William Shakespeare is famous for his use of language and puns, his jests and motifs. The characters in Shakespeare’s Hamlet use language to communicate ideas, distort truth, and manipulate other people. In Hamlet there are numerous recurring ideas, which serve as motifs. One of these recurring images is disease. The characters use the imagery of “disease” in correlation to sickness and rottenness.
Sickness enters Denmark when the Great Chain of Being is disrupted. Early in the first scene, when Francisco and Barnardo are standing watch, Francisco mentions that he is ill. “Tis bitter cold,/ And I am sick at heart” (I.i. 8-9).
Francisco is the first (that the reader knows of) character to become ill. Francisco’s sickness foreshadows the encompassing sickness, which is entering Denmark. The sickness in Denmark continues when Horatio is contemplating the reasons for the ghost’s appearance. “Was sick almost to doomsday with eclipse” (I.i. 132).
Horatio is describing the conditions in Rome just before the murder of Julius Caesar. He believes that the appearance of the Ghost is a portent to Denmark, as the sick moon was a portent to Rome. Sickness is important here because the murder of Julius Caesar parallel’s the murder of King Hamlet. In his first soliloquy, Hamlet says of the world, “Things rank and gross in nature/ Possess it merely” (I.ii. 140-141).
He feels that the whole world is diseased, that it is “an unweeded garden / That grows to seed.” Hamlet is right to feel the world is sick, it became that way with the murder of his father. The sickness motif is extended with questions of Hamlet’s mental health.. After the play Hamlet is asked by Rosencrantz and Guildenstern to go to his mother. Hamlet replies that he cannot because he is mad. “Make you a wholesome answer. My wit’s/ diseased” (III.ii. 349-350).
On How Tragedy Leads to Deception in: "The Tragedy of Hamlet, Prince of Denmark" In the play "The Tragedy of Hamlet, Prince of Denmark," William Shakespeare has used the theme of deception, and how its use by one or more characters leads to their downfall. Polonius explicitly stated this theme when he said to Laertes in I, ii, "By indirections find directions out." Each major character in Hamlet, ...
Hamlet’s “diseased wit” is the encompassing thought of whether or not to kill Claudius. He is sickened by the dilemma of what is right or wrong. The Queen becomes sick when she hears of Ophelia’s madness. “To my sick soul (as sin’s true nature is)” (IV.iv. 21).
The Queen’s sick soul represents the disease she carries. When one is troubled with guilt or sinful thinking, hir or her soul is not at rest and hurts because of it. Shakespeare recognizes sickness as a downfall of man. For many characters in Hamlet, sickness is a result of foul action. Foul action or wrongdoing leads to sickness in the real world as well.
Like sickness, rottenness is also a downfall of man. Rottenness first plagues Hamlet while he is lamenting over his father’s death. He is unhappy with his Mother’s hasty, incestuous marriage.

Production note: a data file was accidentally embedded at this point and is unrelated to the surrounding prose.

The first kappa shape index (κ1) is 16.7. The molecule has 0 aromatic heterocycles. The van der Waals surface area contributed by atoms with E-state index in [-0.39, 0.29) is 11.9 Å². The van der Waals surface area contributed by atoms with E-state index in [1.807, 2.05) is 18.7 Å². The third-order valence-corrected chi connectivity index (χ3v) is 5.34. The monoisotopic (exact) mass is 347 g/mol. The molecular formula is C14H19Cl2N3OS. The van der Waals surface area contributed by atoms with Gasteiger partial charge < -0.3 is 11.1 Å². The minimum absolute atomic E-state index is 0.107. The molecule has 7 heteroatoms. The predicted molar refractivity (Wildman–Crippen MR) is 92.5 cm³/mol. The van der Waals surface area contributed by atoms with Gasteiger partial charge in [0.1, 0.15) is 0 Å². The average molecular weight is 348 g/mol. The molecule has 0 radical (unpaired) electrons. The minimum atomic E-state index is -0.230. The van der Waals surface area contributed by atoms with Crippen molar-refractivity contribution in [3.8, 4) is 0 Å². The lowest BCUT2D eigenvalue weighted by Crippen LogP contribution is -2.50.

With such dexterity to incestuous sheets!
It is not, nor it cannot come to good.
But break, my heart, for I must hold my tongue. (I.ii. 162-164)
To the Prince, the union of his mother and uncle is foul and unnatural. Hamlet feels the marriage is rotten and should never have occurred. The theme of rottenness continues when the Ghost enters the play. Marcellus and Horatio believe the ghost’s appearance is a sign that something is wrong in Demark. “Something is rotten in the state of Denmark” (I.v. 100).
Marcellus knows that something is rotten and is proven correct when Hamlet learns of his father’s murder. The ghost even tells Hamlet that only a rotting, fat weed would be unmoved by his tale of treacherous murder. Rottenness continues when Hamlet tells Polonius that the dead meat of a dog breeds maggots in the sunlight. In his rambling insanity, Hamlet stresses the rottenness and corruption of relationships and life. King Claudius also feels rotten about his evil deeds. His offense is rank and his sin reeks to heaven. Tainted by his brother’s decaying blood, Claudius is trapped by his sin and cannot purge his tainted soul.
In Shakespeare’s Hamlet, the main character in the play is brought into a state of melancholy and depression over his father’s death and his mother’s incestuous marriage with his father’s brother. This causes Hamlet to seek counsel in his friendship with Horatio because of his loyalty and good qualities. Other characters in the play are willing to sacrifice their friendship ...
O, my offense is rank, it smells to heaven;
It hath the primal eldest curse upon’t,
A brother’s murder. Pray Can I not (III.iii. 40-43).
Claudius is filled with guilt because of his actions; he knows he cannot pray for forgiveness until he confesses. Though Hamlet does not come to an answer for the purpose of rottenness, Shakespeare does. Shakespeare explains rottenness as a cause King Hamlet’s death. After the Great Chain of Being was disrupted, many things went wrong in Denmark; hence the rottenness.
In Hamlet, disease is used multiple times and in various ways. Sickness and rottenness take place at two related levels: within individuals and in the body politic. In their assorted forms, sickness and rottenness create a sense of imagery throughout the play. Imagery helps to individualize the major characters of the drama, announces and elaborates major themes, and reiterates the distinctive atmosphere of the tragedy. Only the greatest playwrights can use imagery in this way; Shakespeare, of course, is the best.